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'Ghost worker' longshoreman charged with lying about hours worked at Port Tampa Bay

A longshoreman accused of drawing a paycheck for hours he didn't work at Port Tampa Bay has been charged with conspiring to commit wire and mail fraud. | [RICHARD DANIELSON   |   Times]
A longshoreman accused of drawing a paycheck for hours he didn't work at Port Tampa Bay has been charged with conspiring to commit wire and mail fraud. | [RICHARD DANIELSON | Times]
Published Jun. 27, 2018

TAMPA — A "ghost" longshoreman accused of drawing a paycheck for hours he didn't work at Port Tampa Bay has been charged with something more down-to-earth — conspiring to commit wire and mail fraud.

Jerry Reyes was charged June 20 in federal court with conspiring with an unnamed "Individual A" and others in a scheme to defraud Ceres Marine Terminals, a company that provides stevedore and terminal management services to Port Tampa Bay.

If convicted, he faces a maximum sentence of five years in prison and a $250,000 fine. He will also need to turn over the $10,863 netted from the alleged scheme.

Previous coverage: Trustee to run Tampa longshoremen union as investigation into "ghost" worker payments continues>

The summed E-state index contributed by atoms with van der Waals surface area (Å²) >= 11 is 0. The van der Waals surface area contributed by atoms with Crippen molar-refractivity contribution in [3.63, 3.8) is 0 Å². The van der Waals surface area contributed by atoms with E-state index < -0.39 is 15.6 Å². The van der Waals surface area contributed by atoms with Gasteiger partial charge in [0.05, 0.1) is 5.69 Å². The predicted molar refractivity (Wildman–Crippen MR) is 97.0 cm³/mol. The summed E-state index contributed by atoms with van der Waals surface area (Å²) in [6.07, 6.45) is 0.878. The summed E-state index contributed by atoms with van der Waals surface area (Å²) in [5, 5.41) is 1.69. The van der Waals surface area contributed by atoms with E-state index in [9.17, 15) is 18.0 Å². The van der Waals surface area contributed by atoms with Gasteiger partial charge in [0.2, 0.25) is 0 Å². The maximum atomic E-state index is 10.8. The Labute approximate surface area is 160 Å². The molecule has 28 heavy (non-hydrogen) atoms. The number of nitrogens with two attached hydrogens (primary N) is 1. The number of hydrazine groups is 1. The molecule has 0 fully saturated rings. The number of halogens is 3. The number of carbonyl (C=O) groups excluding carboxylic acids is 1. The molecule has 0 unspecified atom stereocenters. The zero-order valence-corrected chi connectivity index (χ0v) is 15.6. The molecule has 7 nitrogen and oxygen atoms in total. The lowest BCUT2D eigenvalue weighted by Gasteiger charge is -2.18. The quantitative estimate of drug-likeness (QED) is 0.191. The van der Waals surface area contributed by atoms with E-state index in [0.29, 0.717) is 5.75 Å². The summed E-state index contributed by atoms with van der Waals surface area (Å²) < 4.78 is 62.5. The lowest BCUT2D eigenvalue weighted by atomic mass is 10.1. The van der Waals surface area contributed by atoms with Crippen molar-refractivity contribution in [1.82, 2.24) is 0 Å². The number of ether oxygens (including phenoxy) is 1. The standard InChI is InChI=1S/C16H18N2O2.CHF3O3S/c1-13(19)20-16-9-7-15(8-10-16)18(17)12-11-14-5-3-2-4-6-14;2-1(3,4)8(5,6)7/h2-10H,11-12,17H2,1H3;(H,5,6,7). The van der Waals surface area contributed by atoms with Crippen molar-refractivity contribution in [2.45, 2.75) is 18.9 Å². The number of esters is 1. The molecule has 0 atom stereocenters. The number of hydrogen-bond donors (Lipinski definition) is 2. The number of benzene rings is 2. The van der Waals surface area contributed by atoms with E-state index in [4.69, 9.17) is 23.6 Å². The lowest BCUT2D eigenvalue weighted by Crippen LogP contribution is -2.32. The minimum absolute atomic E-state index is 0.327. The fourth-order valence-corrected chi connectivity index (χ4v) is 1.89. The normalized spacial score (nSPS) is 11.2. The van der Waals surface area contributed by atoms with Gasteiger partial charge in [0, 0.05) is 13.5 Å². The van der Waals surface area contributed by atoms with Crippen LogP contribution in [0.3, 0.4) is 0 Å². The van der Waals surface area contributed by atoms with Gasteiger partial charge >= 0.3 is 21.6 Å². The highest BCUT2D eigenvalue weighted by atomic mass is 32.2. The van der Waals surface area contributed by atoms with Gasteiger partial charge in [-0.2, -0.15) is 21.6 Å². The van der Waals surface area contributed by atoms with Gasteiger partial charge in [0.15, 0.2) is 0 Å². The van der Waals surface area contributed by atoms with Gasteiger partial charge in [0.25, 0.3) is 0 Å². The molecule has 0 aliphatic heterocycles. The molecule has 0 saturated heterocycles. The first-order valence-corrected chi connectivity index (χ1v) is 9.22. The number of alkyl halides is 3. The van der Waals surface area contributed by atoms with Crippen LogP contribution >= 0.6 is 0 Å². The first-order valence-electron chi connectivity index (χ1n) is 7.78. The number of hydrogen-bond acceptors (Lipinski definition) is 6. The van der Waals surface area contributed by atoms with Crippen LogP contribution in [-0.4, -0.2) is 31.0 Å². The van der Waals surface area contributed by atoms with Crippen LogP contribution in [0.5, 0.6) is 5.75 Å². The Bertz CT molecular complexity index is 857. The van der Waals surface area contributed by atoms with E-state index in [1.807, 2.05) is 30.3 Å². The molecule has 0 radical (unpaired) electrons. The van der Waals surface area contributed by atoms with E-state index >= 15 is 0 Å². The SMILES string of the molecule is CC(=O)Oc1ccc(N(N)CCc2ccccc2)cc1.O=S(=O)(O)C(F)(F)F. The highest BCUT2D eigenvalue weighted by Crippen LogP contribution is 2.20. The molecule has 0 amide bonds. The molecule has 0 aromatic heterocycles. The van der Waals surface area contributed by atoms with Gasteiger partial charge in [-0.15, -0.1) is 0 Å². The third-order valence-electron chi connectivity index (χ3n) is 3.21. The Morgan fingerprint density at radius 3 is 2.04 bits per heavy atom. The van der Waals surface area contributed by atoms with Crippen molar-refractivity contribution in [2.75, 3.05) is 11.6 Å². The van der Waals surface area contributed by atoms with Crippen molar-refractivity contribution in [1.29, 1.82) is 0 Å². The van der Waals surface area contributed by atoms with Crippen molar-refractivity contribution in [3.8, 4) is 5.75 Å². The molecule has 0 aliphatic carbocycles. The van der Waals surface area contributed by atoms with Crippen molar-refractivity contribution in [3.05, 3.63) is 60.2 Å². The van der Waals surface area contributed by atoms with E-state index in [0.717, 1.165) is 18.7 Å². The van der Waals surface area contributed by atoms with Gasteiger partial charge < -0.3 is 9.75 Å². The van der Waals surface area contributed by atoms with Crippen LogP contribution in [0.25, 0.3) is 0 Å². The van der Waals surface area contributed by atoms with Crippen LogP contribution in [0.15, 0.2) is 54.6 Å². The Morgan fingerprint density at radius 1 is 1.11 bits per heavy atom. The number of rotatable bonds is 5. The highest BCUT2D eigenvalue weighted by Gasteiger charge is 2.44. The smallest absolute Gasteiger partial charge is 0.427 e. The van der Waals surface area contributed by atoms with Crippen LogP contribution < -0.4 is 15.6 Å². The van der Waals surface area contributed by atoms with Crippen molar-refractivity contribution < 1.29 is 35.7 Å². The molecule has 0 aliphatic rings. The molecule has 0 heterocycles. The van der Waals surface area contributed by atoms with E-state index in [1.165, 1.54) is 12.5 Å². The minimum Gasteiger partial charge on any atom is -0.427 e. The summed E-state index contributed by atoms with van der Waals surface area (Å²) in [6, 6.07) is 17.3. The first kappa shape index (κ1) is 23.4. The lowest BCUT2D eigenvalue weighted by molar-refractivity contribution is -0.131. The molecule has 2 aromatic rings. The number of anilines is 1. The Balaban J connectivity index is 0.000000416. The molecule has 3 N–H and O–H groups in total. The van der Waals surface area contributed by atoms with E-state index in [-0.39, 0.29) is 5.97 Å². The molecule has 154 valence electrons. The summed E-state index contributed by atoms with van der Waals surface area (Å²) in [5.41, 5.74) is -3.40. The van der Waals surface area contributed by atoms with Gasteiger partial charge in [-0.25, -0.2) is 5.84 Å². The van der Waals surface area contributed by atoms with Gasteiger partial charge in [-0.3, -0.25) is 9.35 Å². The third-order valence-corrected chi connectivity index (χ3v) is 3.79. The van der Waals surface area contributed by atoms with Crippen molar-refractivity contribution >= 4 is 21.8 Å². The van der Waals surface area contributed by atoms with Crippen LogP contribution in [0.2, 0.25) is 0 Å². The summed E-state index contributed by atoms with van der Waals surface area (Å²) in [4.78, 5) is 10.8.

This is the first charge to come from a federal investigation into members of the International Longshoremen's Association Local 1402 who were accused of getting paid for work they didn't do. Union members raised concerns last year about 10 workers who received payroll checks they shouldn't have for up to five years. The local chapter contracts with Ceres at the port.

Union members told the Tampa Bay Times last June that at least one of the workers had never showed up the waterfront.

If a so-called ghost worker is given a work assignment, another worker loses out on those hours. Depending on how often that happens, union members could fail to meet the required minimum of 700 hours in a 12-month period to qualify for pension, holiday pay benefits and keep their seniority.

Previous coverage: Longshoremen union, U.S. Labor Department, investigating payments to "ghost" workers at Port of Tampa>

The national arm of the union took over the local branch while it investigated. Union officials were not immediately available for comment.

Individual A, who was identified only as an operations manager for Ceres, is portrayed in the indictment as the mastermind of the scam.

"Individual A would and did recruit the defendant, Jerry Reyes, to assist in defrauding Ceres," the indctment says.

Individual A, the indictment said, sent spreadsheets and documents to Ceres falsely reporting that Reyes worked hours on at least three occasions between July 2015 and April 2016.

In return for Individual A's efforts, Reyes paid an undisclosed amount.

This is a developing story. Stay with tampabay.com for updates.

Contact Malena Carollo at mcarollo@tampabay.com or (727) 892-2249. Follow @malenacarollo.